UPDATED 4:55 PM PT — Wednesday, November 13, 2019
Defense Secretary Mark Esper said he is prepared to adopt a new approach to U.S. military activity on the Korean peninsula. Before departing for South Korea on Wednesday, Esper discussed ongoing diplomatic efforts to bring peace to North Korea.
Esper is embarking on a tour of Asia to discuss several pressing issues, including an intelligence sharing pact between South Korea and Japan that’s set to expire soon.
This comes as both nations — as well as the U.S. — continue to seek an end to North Korea’s nuclear ambitions. The rogue regime threatened to retaliate if the U.S. goes ahead with scheduled joint military drills with South Korea, which the U.S. wants to avoid.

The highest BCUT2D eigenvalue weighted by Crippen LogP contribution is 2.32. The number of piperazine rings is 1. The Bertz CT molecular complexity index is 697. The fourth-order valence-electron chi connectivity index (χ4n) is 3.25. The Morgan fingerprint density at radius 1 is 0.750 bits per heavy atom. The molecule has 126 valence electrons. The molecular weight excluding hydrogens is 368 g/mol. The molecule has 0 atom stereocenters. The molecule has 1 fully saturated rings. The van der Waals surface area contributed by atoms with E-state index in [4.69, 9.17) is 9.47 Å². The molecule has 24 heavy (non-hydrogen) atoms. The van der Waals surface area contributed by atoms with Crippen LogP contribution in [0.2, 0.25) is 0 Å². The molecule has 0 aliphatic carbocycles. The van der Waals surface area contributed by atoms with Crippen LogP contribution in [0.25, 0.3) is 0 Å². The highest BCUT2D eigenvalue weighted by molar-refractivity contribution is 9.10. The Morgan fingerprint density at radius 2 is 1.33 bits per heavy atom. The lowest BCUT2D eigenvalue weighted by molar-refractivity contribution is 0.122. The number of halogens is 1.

“I think we have to be open to all those things that empower and enable our diplomats to sit down with the North Koreans — alongside with our South Korean partners — and move the ball forward to a negotiated settlement of the issues that we put on the table,” stated Esper.
The Defense Secretary went on to say the U.S. takes threats from North Korea very seriously, but at the same time wants to avoid overreacting and risk closing the door on diplomacy.
President Trump has met three times with Kim Jong Un in hopes of sealing a potentially historic denuclearization deal. He continues to express optimism about brokering an agreement.
“Kim Jong Un has been pretty straight with me, I think,” stated the president. “He likes testing missiles, but we never restricted short range missiles.”
Related: South Korea Says U.S. Working ‘Very Actively’ To Restart Talks With North Korea